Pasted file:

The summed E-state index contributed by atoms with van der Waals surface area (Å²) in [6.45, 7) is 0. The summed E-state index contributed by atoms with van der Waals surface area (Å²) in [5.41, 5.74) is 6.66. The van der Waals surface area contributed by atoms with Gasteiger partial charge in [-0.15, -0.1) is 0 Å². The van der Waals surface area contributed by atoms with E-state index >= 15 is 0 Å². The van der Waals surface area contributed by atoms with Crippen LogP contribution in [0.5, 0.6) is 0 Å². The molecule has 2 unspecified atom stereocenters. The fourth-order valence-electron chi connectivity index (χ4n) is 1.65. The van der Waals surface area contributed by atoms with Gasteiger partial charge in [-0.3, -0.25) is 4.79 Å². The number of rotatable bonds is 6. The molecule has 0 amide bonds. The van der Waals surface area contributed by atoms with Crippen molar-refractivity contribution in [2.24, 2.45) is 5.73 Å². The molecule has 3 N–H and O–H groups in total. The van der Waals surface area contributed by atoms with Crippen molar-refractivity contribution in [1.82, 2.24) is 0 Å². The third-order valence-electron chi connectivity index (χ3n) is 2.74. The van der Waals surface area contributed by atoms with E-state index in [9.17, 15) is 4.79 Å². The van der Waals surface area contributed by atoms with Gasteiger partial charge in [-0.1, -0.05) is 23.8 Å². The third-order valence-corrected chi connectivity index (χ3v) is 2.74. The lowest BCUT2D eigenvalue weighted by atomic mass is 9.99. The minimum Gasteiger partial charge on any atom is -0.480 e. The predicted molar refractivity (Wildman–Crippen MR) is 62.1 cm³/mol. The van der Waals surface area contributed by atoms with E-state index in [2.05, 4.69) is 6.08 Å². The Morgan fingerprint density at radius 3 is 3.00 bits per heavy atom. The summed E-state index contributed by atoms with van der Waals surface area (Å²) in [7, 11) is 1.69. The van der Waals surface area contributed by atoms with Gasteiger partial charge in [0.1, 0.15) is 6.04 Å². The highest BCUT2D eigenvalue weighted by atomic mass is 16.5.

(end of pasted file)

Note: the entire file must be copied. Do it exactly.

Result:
The summed E-state index contributed by atoms with van der Waals surface area (Å²) in [6.45, 7) is 0. The summed E-state index contributed by atoms with van der Waals surface area (Å²) in [5.41, 5.74) is 6.66. The van der Waals surface area contributed by atoms with Gasteiger partial charge in [-0.15, -0.1) is 0 Å². The van der Waals surface area contributed by atoms with E-state index >= 15 is 0 Å². The van der Waals surface area contributed by atoms with Crippen LogP contribution in [0.5, 0.6) is 0 Å². The molecule has 2 unspecified atom stereocenters. The fourth-order valence-electron chi connectivity index (χ4n) is 1.65. The van der Waals surface area contributed by atoms with Gasteiger partial charge in [-0.3, -0.25) is 4.79 Å². The number of rotatable bonds is 6. The molecule has 0 amide bonds. The van der Waals surface area contributed by atoms with Crippen molar-refractivity contribution in [2.24, 2.45) is 5.73 Å². The molecule has 3 N–H and O–H groups in total. The van der Waals surface area contributed by atoms with Crippen molar-refractivity contribution in [1.82, 2.24) is 0 Å². The third-order valence-electron chi connectivity index (χ3n) is 2.74. The van der Waals surface area contributed by atoms with E-state index in [9.17, 15) is 4.79 Å². The van der Waals surface area contributed by atoms with Gasteiger partial charge in [-0.1, -0.05) is 23.8 Å². The third-order valence-corrected chi connectivity index (χ3v) is 2.74. The lowest BCUT2D eigenvalue weighted by atomic mass is 9.99. The minimum Gasteiger partial charge on any atom is -0.480 e. The predicted molar refractivity (Wildman–Crippen MR) is 62.1 cm³/mol. The van der Waals surface area contributed by atoms with E-state index in [2.05, 4.69) is 6.08 Å². The Morgan fingerprint density at radius 3 is 3.00 bits per heavy atom. The summed E-state index contributed by atoms with van der Waals surface area (Å²) in [7, 11) is 1.69. The van der Waals surface area contributed by atoms with Gasteiger partial charge in [0.1, 0.15) is 6.04 Å². The highest BCUT2D eigenvalue weighted by atomic mass is 16.5.